Are You a Prodigious Accumulator of Wealth?

This article is an excerpt from the Shortform book guide to "The Success Principles" by Jack Canfield. Shortform has the world's best summaries and analyses of books you should be reading.

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Do you aspire to get wealthy one day? Where does one even start when it comes to building wealth?

In life, you get what you focus on, and the same is true for wealth. To become wealthy, choose to become wealthy. This requires a fundamental shift in mindset, but once you’ve made this shift, you will be better attuned to spotting opportunities and aligning your actions accordingly.

Here are some tips on how to get wealthy, no matter your current financial situation.

Who Is Wealthy?

We tend to think that rich people are famous, but this isn’t necessarily the case. In 2014, the U.S. had about 9.6 million millionaires, the majority of whom were ordinary people who used smart saving strategies to grow their wealth. They make saving and investing money a priority: They direct money toward their savings or investments first, then live off whatever is left. 

If you want to understand how to become wealthy, first understand your current financial situation.

Understand Your Current Finances

Many people aren’t conscious of what they spend money on, how much they’d need to save to retire comfortably, or even how to save for retirement. Taking steps to understand your personal finances will position you to grow wealthy in the way you choose. Here are the steps:

  1. Develop financial literacy. Learning about finances can help you prepare for retirement, save for the things and experiences that are important to you, and more. Canfield suggests reading at least one book a month about finances to grow your understanding of the subject. View Canfield’s recommendations here.
  2. Calculate your net worth. Use the formula Net worth = Assets (the value of things you own) – Liabilities (your debts). You can calculate it yourself by tallying your assets and liabilities and using the previous equation. Or, use digital tools to do so, or have a financial planner do it.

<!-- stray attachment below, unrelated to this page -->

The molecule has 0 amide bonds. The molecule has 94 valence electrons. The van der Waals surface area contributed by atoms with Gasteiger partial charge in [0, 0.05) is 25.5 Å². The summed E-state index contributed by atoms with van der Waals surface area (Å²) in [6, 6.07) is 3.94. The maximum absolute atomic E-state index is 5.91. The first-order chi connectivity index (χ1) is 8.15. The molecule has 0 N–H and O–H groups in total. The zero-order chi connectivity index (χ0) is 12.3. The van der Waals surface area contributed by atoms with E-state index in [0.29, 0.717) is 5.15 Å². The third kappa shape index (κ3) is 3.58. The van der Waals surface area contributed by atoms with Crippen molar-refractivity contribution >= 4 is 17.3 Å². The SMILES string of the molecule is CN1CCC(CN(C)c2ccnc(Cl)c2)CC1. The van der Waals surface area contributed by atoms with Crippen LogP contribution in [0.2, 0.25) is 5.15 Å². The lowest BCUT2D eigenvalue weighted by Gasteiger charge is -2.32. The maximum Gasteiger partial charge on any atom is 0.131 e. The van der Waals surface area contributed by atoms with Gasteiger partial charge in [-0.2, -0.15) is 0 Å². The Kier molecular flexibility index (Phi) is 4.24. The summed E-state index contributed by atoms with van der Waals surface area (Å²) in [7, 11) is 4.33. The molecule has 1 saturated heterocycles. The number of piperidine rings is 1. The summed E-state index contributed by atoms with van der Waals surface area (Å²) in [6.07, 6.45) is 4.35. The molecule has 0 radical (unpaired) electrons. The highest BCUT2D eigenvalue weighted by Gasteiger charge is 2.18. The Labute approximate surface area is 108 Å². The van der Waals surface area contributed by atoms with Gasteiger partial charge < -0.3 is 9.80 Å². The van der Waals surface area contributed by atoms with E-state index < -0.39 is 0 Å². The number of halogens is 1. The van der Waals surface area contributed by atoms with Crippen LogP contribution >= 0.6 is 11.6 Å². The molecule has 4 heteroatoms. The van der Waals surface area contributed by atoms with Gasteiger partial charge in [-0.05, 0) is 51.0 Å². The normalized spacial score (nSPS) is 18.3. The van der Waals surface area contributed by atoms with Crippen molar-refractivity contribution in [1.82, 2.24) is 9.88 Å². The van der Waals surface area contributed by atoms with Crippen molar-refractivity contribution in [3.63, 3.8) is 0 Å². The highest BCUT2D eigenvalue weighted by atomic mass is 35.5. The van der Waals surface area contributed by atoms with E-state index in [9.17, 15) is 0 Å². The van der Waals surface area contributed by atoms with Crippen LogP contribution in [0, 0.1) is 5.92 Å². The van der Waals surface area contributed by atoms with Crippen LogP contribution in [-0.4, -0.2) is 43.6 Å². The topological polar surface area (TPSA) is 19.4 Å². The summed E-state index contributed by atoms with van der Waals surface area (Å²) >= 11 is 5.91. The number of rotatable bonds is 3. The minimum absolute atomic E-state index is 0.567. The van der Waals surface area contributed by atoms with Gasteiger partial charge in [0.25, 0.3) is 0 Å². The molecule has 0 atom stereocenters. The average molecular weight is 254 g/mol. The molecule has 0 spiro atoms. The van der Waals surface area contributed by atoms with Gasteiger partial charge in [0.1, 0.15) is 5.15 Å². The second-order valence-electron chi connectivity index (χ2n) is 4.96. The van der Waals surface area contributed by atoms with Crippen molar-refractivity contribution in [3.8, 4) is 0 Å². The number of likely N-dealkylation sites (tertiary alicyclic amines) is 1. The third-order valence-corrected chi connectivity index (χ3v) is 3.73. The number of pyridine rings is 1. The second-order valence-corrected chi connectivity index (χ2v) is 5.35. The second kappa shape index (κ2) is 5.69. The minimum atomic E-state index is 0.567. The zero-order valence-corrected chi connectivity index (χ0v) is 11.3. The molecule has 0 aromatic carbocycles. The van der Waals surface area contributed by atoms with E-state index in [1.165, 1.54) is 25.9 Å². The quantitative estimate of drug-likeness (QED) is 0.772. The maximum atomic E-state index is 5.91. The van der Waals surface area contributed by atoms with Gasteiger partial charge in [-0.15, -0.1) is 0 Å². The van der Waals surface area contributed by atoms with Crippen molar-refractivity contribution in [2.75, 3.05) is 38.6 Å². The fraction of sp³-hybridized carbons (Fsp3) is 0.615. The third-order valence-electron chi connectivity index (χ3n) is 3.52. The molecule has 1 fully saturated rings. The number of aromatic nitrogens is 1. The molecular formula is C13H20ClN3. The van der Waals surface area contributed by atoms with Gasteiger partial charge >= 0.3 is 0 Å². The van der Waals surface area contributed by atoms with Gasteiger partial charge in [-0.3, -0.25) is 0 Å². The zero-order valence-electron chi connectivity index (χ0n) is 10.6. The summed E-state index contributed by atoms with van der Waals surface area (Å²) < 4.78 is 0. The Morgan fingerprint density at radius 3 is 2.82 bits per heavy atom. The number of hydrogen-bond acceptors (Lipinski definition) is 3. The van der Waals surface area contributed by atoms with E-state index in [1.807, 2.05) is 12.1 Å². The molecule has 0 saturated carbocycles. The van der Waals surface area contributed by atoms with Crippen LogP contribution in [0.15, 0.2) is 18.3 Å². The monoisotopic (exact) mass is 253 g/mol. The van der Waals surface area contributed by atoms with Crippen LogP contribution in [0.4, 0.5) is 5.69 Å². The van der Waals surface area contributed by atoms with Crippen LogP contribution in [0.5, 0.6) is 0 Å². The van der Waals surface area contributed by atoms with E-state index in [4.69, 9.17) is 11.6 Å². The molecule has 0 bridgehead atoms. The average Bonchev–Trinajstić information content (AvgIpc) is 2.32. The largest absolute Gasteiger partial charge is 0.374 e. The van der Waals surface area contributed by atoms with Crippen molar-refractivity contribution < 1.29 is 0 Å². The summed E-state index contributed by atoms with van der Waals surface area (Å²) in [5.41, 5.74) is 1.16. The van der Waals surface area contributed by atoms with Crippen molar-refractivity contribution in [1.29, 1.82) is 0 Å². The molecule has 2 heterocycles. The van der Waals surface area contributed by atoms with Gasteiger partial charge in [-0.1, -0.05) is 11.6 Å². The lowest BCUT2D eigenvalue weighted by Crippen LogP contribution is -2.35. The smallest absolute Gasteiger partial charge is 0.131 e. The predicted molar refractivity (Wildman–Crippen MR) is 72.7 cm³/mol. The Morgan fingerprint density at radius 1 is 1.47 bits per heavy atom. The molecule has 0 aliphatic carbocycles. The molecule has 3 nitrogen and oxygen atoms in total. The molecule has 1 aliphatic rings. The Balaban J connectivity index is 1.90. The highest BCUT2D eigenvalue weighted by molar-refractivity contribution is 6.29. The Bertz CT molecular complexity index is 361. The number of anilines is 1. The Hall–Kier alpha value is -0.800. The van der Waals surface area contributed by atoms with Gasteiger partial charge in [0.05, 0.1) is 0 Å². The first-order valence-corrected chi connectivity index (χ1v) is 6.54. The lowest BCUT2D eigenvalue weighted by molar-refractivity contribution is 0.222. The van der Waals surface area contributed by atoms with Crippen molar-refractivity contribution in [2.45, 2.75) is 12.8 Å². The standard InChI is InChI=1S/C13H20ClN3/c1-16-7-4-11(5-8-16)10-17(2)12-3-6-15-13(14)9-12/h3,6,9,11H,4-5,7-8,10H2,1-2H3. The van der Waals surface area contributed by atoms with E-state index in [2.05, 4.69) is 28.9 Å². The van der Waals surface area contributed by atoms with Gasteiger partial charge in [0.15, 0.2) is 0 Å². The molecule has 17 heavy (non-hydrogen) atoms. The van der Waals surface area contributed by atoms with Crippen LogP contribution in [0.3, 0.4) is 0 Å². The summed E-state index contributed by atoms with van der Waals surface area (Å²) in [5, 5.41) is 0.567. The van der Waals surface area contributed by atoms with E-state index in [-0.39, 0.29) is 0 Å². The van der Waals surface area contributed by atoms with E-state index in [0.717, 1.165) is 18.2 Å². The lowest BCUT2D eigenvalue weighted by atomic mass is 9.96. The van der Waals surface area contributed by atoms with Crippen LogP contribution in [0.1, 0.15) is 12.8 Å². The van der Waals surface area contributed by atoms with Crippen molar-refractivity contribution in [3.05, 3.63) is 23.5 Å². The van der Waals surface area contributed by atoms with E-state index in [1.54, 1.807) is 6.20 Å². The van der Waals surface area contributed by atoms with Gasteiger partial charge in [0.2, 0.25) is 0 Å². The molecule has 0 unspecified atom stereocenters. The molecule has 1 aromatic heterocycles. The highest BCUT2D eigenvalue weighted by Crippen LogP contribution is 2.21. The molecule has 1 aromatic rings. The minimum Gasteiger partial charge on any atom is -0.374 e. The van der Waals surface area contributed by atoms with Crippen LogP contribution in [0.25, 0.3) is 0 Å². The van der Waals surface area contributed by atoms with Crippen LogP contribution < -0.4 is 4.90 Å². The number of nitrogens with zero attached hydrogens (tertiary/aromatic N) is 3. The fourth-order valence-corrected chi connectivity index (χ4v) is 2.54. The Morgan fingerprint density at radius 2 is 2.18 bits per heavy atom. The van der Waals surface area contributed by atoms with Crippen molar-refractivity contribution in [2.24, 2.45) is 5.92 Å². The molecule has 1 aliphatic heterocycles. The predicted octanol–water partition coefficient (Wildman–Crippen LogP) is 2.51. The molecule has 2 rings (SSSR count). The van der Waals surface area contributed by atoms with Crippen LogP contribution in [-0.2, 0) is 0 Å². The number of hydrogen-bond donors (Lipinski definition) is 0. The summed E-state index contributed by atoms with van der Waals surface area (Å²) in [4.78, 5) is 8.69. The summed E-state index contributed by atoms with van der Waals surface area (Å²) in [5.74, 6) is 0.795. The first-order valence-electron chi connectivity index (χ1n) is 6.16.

3. Calculate what you need for retirement. Meeting with a financial planner can help you calculate how much money to save for retirement, as can digital tools and software. This is a baseline: Once you decide what being wealthy means to you and how this changes your expenses, you’ll likely need to adjust. (See the next section, “Begin Your Journey Toward Wealth” to learn more).
  4. Track your spending. Make a list of your fixed monthly expenses, like housing, Internet service, and gym membership. Look at your expenses from the previous six to 12 months and calculate your average monthly variable expenses. Examples of variable expenses include going to the movies, doctor visits, and your water bill. Finally, for one month, write down everything you spend money on, no matter how small, to gain awareness of your spending habits.

Begin Your Journey Toward Wealth

The choices you make today affect your ability to live the life you want in the future. To get from where you are now to your desired level of wealth, follow these three steps: